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How to reset datacontext error state after unsuccessful persistance to MS-SQL RRS feed

  • Question

  • Hi everyone,
    I'm beginer in LINQ to SQL. I'm using LINQ to SQL in ASP.NET MVC app with MS-SQL.
    I've choosed to use generic class to implement generic repository on LINQ to SQL.
    This works with no problems until any DB exception is thrown.

    Example:
    There is Orders and Products table. Orders is related to Products table 1 : MANY.

    When I, using LINQ to SQL, try to delete row from Orders which has relation to rows in products my DB throws exception about referential integrity.
    This is expected and OK.
    I catch this in try catch and perform exception handling.
    Problem is that after this incident any INSERT or UPDATE or DELETE on any other LINQ to SQL entity without any relation to tables Product and Order results in same error!?

    I assume that LINQ to SQL "remembers" in some kind of Queue that he failed in deleting of this row and any request for CRUD operation for whatsoever after wards simply pops this up, not letting requested task to get completed?

    So, how should I tell LINQ to SQL caching that he should forget about this exception from database and continue with life. Is there any dispose command on datacontext or what?

    Any link to more info would be appreciated.

    Down here are excerpts from generic class to communicate linq to sql context:

    Thanks people for any help !

    Sinbad
    public void DeleteBy(int id)
    {
    Delete(GetEntityOrDefault(id), true);
    }

    public TEntity GetEntityOrDefault(int id)
    {
    return GetEntity(id)??(new TEntity());

    }


    [System.ComponentModel.DataObjectMethod(System.ComponentModel.DataObjectMethodType.Select)]
    public TEntity GetEntity(int id)
    {
    var query = string.Format("Select * from {0} where {1} = {2}", new object[] { TableName, GetPrimaryKey().Name, id });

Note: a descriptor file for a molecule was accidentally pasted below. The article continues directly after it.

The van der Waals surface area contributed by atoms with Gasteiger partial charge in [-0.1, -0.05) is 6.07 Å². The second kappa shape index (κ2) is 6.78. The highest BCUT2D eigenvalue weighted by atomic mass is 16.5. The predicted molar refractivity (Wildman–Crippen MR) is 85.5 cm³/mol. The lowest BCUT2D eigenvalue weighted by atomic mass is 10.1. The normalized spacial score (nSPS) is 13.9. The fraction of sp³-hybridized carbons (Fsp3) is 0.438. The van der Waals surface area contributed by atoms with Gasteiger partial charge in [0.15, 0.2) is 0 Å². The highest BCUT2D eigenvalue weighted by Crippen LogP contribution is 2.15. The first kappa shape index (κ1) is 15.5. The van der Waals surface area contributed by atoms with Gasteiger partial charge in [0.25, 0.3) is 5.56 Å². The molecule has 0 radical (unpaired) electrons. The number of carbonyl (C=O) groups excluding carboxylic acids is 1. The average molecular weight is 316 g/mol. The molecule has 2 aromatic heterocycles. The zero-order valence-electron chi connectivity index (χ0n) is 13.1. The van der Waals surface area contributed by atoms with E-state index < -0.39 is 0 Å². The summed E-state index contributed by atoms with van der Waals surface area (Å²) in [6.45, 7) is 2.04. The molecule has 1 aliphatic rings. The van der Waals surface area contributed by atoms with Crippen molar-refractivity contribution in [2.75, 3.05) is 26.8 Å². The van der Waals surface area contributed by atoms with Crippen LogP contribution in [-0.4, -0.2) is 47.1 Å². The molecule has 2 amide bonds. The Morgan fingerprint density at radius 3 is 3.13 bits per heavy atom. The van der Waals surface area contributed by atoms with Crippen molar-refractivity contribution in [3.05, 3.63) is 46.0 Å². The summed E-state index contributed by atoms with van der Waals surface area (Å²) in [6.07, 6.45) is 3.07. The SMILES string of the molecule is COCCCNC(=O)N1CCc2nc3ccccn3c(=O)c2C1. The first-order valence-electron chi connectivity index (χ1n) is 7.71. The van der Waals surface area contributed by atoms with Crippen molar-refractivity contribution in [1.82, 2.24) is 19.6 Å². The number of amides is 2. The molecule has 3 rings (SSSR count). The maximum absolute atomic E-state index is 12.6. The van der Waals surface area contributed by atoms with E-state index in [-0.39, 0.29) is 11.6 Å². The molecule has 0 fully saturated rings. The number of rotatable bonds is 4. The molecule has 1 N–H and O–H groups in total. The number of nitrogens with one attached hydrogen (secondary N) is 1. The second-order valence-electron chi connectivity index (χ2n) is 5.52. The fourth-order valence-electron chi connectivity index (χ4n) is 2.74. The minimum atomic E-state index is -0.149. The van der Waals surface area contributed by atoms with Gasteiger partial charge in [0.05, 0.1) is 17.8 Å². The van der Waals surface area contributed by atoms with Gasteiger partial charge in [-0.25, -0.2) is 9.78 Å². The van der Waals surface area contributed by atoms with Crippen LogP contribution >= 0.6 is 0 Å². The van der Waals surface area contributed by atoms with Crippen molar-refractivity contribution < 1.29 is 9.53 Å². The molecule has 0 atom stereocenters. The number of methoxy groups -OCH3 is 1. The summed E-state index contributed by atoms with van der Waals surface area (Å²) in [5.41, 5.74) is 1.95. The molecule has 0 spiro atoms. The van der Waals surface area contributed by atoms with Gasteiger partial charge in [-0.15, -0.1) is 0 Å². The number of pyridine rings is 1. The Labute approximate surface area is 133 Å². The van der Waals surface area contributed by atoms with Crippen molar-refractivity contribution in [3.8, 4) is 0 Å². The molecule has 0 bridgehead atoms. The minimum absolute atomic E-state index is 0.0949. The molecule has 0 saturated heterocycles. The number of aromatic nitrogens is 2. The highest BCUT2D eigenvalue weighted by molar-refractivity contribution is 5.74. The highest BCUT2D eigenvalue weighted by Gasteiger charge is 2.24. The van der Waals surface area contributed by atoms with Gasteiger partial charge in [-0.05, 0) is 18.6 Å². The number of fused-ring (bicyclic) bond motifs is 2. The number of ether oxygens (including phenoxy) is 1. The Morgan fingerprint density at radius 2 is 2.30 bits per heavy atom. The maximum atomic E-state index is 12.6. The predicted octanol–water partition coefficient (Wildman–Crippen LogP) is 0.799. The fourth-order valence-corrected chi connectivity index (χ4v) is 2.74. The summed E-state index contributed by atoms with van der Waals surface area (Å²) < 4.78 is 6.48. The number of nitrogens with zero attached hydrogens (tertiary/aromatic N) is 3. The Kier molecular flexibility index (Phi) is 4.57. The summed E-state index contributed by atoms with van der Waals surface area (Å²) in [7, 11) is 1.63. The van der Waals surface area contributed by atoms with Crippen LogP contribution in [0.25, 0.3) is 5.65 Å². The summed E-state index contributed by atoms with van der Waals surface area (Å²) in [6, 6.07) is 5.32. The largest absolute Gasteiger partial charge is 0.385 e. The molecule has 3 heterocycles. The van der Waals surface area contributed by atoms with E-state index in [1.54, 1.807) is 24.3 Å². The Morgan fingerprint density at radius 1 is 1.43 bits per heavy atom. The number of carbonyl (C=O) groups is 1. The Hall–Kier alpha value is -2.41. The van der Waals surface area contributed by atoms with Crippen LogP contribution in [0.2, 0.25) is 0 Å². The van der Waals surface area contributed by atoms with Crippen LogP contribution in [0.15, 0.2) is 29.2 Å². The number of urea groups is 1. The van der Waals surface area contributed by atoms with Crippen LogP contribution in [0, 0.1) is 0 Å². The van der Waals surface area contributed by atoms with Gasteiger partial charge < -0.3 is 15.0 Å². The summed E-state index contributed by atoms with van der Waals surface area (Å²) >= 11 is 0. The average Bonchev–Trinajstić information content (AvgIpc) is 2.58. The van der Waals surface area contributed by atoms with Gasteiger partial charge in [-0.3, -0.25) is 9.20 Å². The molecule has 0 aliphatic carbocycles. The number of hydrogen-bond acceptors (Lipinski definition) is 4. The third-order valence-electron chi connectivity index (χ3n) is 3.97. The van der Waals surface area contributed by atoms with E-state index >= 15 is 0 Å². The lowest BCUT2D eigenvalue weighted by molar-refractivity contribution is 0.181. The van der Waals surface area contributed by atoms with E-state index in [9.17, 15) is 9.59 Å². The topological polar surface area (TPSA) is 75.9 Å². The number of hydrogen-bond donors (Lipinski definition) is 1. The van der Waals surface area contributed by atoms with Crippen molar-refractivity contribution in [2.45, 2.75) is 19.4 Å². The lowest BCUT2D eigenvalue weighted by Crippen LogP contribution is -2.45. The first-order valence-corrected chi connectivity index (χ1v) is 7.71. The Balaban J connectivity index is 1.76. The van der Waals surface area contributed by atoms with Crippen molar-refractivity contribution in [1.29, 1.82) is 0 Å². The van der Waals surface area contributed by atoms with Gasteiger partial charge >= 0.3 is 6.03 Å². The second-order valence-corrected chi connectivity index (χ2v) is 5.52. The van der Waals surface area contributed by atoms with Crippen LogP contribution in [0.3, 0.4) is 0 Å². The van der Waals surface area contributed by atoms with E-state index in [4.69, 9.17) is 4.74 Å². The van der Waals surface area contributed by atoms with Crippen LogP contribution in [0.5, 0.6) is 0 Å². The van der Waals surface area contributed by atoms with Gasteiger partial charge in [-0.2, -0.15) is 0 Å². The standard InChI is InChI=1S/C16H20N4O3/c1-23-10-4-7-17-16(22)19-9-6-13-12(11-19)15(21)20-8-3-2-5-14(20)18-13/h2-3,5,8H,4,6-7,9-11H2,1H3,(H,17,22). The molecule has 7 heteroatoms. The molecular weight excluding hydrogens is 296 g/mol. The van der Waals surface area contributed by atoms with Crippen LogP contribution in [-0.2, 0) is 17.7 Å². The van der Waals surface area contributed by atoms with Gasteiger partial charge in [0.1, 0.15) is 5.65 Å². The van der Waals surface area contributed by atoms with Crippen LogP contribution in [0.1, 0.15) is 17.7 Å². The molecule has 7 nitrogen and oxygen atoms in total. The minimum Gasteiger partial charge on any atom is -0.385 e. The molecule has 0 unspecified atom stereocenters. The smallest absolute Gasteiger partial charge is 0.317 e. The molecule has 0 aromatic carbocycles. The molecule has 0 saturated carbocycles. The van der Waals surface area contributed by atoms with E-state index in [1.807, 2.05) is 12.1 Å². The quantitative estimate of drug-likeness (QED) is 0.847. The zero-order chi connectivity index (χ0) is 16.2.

return DataContext.ExecuteQuery<TEntity>(query).FirstOrDefault();
    }

    public class BaseCMSRepository<TEntity>
    where TEntity : class, new()
    {
    protected static DataContext DataContext
    {
    get
    {
    return ...//valid LINQ to SQL datacontext
    }
    }
    .....




    Sunday, June 21, 2009 11:19 AM

Answers

  • LINQ to SQL isn't remembering the exception but it does have the object that didn't get deleted/inserted/updated last time still in it's list of objects to persist. The best course of action would be to make sure you never try to do this - perhaps perform some checking in your application for the relationships/criteria that would throw this before you add it to the DeleteOnSubmit queue. If that is somehow not possible then the next best thing to do would be to throw away that DataContext and start a new one. Bear in mind though that this exception doesn't mean just 1 operation failed, the entire batch of operations would not have taken place and so you will be loosing all that. [)amien
    Sunday, June 21, 2009 3:14 PM
    Moderator

All replies

  • LINQ to SQL isn't remembering the exception but it does have the object that didn't get deleted/inserted/updated last time still in it's list of objects to persist. The best course of action would be to make sure you never try to do this - perhaps perform some checking in your application for the relationships/criteria that would throw this before you add it to the DeleteOnSubmit queue. If that is somehow not possible then the next best thing to do would be to throw away that DataContext and start a new one. Bear in mind though that this exception doesn't mean just 1 operation failed, the entire batch of operations would not have taken place and so you will be loosing all that. [)amien
    Sunday, June 21, 2009 3:14 PM
    Moderator
  • Thanks Damien !

    It was right in front of my eyes.
    I access singleton wraper instance of datacontext all the time. Can't anymore remember where I read that this should be done this way. :(
    After googling a bit  I figure that correct way should be:

    using (new NorthwindDatacontext())
    {
       ....
       Do something on Linq2SQL entites
       ...
    }

    In this way datacontext lives only for period required for that unit of work not anymore.
    Is it correct to treat Linq 2 SQL datacontext as ADO.NET SQL connection, use as short as possible and make sure you have disposed it ?

    Thanks again !

    Sinbad
    Sunday, June 21, 2009 7:42 PM